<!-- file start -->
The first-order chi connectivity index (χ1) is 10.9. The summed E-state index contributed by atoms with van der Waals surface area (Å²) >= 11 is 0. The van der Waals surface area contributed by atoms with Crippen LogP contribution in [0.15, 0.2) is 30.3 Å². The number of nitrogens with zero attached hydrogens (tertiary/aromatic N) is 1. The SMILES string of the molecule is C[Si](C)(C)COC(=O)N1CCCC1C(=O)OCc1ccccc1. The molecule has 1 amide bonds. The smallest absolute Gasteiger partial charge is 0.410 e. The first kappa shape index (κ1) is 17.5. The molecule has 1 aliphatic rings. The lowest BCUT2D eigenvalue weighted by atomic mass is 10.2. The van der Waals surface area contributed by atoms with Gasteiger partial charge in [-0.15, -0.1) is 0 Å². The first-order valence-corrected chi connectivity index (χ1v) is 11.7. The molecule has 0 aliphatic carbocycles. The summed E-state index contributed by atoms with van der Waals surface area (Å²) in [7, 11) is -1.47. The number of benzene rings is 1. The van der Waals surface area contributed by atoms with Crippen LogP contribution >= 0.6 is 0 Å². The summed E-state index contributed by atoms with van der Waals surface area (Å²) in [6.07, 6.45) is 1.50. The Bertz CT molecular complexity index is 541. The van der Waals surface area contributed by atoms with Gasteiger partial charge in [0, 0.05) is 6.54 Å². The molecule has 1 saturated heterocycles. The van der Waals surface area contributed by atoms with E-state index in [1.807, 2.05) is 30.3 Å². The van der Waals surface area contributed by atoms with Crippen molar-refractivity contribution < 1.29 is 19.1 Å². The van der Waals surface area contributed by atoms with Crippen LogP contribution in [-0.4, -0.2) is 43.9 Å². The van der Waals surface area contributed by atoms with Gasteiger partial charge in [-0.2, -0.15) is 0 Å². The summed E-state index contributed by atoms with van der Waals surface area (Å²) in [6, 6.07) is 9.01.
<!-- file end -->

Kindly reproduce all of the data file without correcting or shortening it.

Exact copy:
The first-order chi connectivity index (χ1) is 10.9. The summed E-state index contributed by atoms with van der Waals surface area (Å²) >= 11 is 0. The van der Waals surface area contributed by atoms with Crippen LogP contribution in [0.15, 0.2) is 30.3 Å². The number of nitrogens with zero attached hydrogens (tertiary/aromatic N) is 1. The SMILES string of the molecule is C[Si](C)(C)COC(=O)N1CCCC1C(=O)OCc1ccccc1. The molecule has 1 amide bonds. The smallest absolute Gasteiger partial charge is 0.410 e. The first kappa shape index (κ1) is 17.5. The molecule has 1 aliphatic rings. The lowest BCUT2D eigenvalue weighted by atomic mass is 10.2. The van der Waals surface area contributed by atoms with Gasteiger partial charge in [-0.15, -0.1) is 0 Å². The first-order valence-corrected chi connectivity index (χ1v) is 11.7. The molecule has 0 aliphatic carbocycles. The summed E-state index contributed by atoms with van der Waals surface area (Å²) in [7, 11) is -1.47. The number of benzene rings is 1. The van der Waals surface area contributed by atoms with Crippen LogP contribution >= 0.6 is 0 Å². The summed E-state index contributed by atoms with van der Waals surface area (Å²) in [6.07, 6.45) is 1.50. The Bertz CT molecular complexity index is 541. The van der Waals surface area contributed by atoms with Gasteiger partial charge in [0, 0.05) is 6.54 Å². The molecule has 1 saturated heterocycles. The van der Waals surface area contributed by atoms with E-state index in [1.807, 2.05) is 30.3 Å². The van der Waals surface area contributed by atoms with Crippen molar-refractivity contribution < 1.29 is 19.1 Å². The van der Waals surface area contributed by atoms with Crippen LogP contribution in [-0.4, -0.2) is 43.9 Å². The van der Waals surface area contributed by atoms with Gasteiger partial charge in [-0.2, -0.15) is 0 Å². The summed E-state index contributed by atoms with van der Waals surface area (Å²) in [6, 6.07) is 9.01.